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Business deals

Indian broadcaster Zee draws shareholder fire over Sony merger

U.S. fund manager Invesco cites unfair advantage to founding family

Sony Group looks to create India's largest broadcaster with a merger between its local subsidiary and Zee Entertainment Enterprises.   © Reuters

MUMBAI -- U.S. fund manager Invesco, a major shareholder in Indian media giant Zee Entertainment Enterprises, objects to a proposed takeover by Sony Group, saying the deal would "unfairly favor" the founding family.

The merger would form the biggest broadcaster in India. Sony would be the majority shareholder, with Zee's founding family holding the right to raise its interest in the combined entity to 20% from less than 4%.

Invesco, which owns nearly 18% of Zee, said in an open letter dated Monday that the parties to the merger have failed to specify how such a stake building would take place.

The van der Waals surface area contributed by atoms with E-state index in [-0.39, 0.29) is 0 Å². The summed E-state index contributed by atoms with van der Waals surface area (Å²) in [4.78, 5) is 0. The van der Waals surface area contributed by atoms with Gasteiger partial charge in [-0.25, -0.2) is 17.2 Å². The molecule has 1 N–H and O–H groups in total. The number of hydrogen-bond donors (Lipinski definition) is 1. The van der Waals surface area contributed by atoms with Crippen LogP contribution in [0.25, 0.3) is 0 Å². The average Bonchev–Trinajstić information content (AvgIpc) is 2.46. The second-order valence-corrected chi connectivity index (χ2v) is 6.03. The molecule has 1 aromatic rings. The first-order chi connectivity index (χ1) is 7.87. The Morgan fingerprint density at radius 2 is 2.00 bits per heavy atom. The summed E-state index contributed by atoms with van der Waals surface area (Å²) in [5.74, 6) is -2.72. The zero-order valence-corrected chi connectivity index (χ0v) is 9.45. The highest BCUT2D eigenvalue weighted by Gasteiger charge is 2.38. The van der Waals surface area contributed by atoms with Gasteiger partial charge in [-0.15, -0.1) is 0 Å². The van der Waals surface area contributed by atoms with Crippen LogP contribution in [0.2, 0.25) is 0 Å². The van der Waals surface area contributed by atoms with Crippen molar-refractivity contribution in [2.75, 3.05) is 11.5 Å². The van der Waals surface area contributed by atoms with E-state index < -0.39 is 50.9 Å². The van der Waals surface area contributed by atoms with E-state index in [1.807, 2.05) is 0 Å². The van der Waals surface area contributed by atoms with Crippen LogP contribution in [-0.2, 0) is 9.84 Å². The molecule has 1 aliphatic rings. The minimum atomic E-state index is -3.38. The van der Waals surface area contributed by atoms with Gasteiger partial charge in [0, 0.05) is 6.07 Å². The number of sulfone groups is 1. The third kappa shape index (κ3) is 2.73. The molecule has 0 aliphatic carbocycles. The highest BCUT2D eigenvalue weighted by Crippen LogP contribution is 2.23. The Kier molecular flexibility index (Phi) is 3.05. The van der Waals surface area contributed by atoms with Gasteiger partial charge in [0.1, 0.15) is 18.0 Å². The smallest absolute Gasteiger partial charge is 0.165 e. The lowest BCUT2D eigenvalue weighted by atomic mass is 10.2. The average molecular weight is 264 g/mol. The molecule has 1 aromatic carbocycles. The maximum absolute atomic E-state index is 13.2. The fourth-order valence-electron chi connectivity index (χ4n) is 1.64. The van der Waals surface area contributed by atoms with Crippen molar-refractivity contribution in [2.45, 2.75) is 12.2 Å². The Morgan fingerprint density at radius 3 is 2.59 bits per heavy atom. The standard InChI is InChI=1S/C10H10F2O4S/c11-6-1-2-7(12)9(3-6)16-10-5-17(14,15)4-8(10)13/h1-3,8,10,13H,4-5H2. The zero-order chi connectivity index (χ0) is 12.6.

"We need more information to properly evaluate a strategic combination between Zee and Sony," the letter reads. Invesco said it will "firmly oppose any strategic deal structure that unfairly rewards select shareholders ... at the expense of ordinary shareholders."

Sony declined Tuesday to comment on the letter.

Zee and Sony's local subsidiary, Sony Pictures Networks India, announced on Sept. 22 that they will proceed with the merger. The agreement stipulates a 90-day window for both sides to negotiate a final deal.

On Sept. 11, prior to the merger announcement, Invesco called for an extraordinary shareholders meeting to address Zee's governance reforms and to replace the executive team headed by CEO Punit Goenka, son of the founder Subhash Chandra.

The merger with Sony would keep Goenka as CEO of the new entity. Following the announcement, Invesco filed a complaint with India's National Company Law Tribunal, a quasi-judicial body.

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